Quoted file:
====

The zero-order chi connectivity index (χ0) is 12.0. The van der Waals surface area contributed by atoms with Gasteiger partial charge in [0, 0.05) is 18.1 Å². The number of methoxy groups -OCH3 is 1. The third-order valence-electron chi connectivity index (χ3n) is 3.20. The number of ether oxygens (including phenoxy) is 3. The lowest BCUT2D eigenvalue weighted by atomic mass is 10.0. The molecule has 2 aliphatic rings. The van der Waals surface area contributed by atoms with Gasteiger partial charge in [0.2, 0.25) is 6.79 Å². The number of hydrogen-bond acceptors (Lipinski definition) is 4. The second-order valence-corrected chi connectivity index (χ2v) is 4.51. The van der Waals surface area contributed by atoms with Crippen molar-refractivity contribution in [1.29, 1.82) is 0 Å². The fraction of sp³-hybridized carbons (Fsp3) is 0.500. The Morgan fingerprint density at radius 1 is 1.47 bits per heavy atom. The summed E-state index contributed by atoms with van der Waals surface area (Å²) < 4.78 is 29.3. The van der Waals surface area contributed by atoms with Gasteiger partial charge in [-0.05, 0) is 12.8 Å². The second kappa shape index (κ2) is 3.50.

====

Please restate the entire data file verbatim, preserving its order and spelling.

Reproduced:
The zero-order chi connectivity index (χ0) is 12.0. The van der Waals surface area contributed by atoms with Gasteiger partial charge in [0, 0.05) is 18.1 Å². The number of methoxy groups -OCH3 is 1. The third-order valence-electron chi connectivity index (χ3n) is 3.20. The number of ether oxygens (including phenoxy) is 3. The lowest BCUT2D eigenvalue weighted by atomic mass is 10.0. The molecule has 2 aliphatic rings. The van der Waals surface area contributed by atoms with Gasteiger partial charge in [0.2, 0.25) is 6.79 Å². The number of hydrogen-bond acceptors (Lipinski definition) is 4. The second-order valence-corrected chi connectivity index (χ2v) is 4.51. The van der Waals surface area contributed by atoms with Crippen molar-refractivity contribution in [1.29, 1.82) is 0 Å². The fraction of sp³-hybridized carbons (Fsp3) is 0.500. The Morgan fingerprint density at radius 1 is 1.47 bits per heavy atom. The summed E-state index contributed by atoms with van der Waals surface area (Å²) < 4.78 is 29.3. The van der Waals surface area contributed by atoms with Gasteiger partial charge in [-0.05, 0) is 12.8 Å². The second kappa shape index (κ2) is 3.50.